Election Bills Moving

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This week the Texas House Elections Committee held a hearing for the first time dealing with specific legislation.

Last week the committee heard invited testimony from ethics and election officials. According to Collin County’s election administrator, the aspect of our voting process most susceptible to fraud is mail-in ballots. More on this later.

This week seven bills were heard by the committee. None of the bills were “game-changers” but one bill, HB 933 by John Bucy (D-Austin) requiring counties to furnish information both to the secretary of state and on their county websites enjoyed notable bipartisan support.

Another arubuably more impactful bill by Bucy aimed at greater transparency faced a mixed reception. The bill (HB 1238) would require the secretary of state to post a database containing information about each officeholder or candidate for office across the state faced mixed a mixed reception. While this streamlining is music to some ears (including ours), the bill has issues.

Representatives including Mayes Middleton (R-Wallisville) balked at the $283,000 fiscal note attached to the bill and using state resources by defacto to promote candidates for local office. Middleton pledged to work with Bucy and other stakeholders to see if there is a way to accomplish this project without expending state resources.

While last week’s hearing featured no bills, interesting invited testimony was taken from the Texas Ethics Commission, Collin Conty’s election administrator and Chambers County Clerk.

The TEC’s general counsel testified that local candidate filings are maintained by local offices, not the TEC and that currently, there are no rules requiring local authorities to post online campaign finance filings. Representative Middleton pointed out that some municipalities, notably Galveston County, are headed the wrong direction in terms of disclosures having once provided filings online only to remove them and stop posting all together.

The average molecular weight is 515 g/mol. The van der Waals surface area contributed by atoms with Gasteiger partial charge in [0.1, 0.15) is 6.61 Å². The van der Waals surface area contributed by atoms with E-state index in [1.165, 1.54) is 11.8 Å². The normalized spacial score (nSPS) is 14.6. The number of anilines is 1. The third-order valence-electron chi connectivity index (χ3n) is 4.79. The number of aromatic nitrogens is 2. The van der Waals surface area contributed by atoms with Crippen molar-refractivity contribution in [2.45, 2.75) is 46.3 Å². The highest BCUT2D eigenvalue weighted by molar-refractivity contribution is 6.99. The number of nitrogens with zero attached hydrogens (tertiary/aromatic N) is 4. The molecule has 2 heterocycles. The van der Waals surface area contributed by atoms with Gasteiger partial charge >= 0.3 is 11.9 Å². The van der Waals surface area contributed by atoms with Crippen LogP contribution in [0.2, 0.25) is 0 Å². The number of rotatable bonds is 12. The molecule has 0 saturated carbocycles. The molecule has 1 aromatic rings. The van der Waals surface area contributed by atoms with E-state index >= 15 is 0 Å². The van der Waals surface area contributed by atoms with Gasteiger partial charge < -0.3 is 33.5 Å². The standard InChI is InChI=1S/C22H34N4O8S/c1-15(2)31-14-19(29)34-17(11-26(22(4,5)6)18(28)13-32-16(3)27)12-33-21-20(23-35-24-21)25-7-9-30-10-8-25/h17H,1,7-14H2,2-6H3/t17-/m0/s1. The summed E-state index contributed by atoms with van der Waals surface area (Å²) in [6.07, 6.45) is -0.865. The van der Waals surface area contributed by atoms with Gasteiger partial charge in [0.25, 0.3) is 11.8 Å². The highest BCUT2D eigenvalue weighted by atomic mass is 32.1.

Chair Stephanie Klick (R-North Richland Hills) asked if the TEC filing system could be scaled so that local candidates could file in a centralized location at the state level. While this could be accomplished, it would require moving the current database to the cloud to scale. The TEC is currently redesigning its website after widespread usability critiques.

Posting of candidate financial reports and personal financial statements is an important issue that will build trust among voters in the transparent execution of elections and one Direct Action Texas supports.

Collin County’s election administrator Bruce Sherbet testified that his county is moving to a hybrid system in the next election and praised improvements being made to election administration.

Sherbet stressed the need to build voter confidence, chain of custody of machines, audits and transparent execution of elections.

While Sherbet is overall optimistic about the execution of elections, he testified there is still a problem with vote harvesters and that while we are making headway the way you are going to make real headway is by “making examples of and catching people doing wrong.” Stay tuned.

Additionally, harvesting is more likely to be an issue due to another line of questioning, the effect ending straight ticket voting will have on elections. Both election officials present last week testified they believed it would take longer to vote and that this change would lead to an expansion of the use of mail-in balloting.

Another issue highlighted by Sherbert was the need to refine the application process for annual mail balloting. Currently, voters are getting multiple applications and sending them to the registrar. Sherbert wants a standardized process and consensus that allows campaigns to check on applications that have been sent.

The four day period between early voting and election day, a point of interest among election administrators and integrity activists alike, were identified as crucial for ballot boards to do work on election administration, a task that would take multiple days after an election to complete by the state’s largest counties. Of course, the question arose why tabulations couldn’t run on a rolling basis throughout the election. The answer, it would be problematic when that information leaked, impacting or invalidating an election.

Heather Hawthorne Chambers County Clerk also testified. During her testimony, Hawthorne mentioned expanding the list of acceptable IDs for voting. When asked about what types of IDs should be added Hawthorne mentioned just one, College IDs. These IDs are not linked to addresses, are more easily forged than official government IDs and do not have expiration dates.

Read more about legislation being pushed to allow for college IDs to be used as voter IDs.

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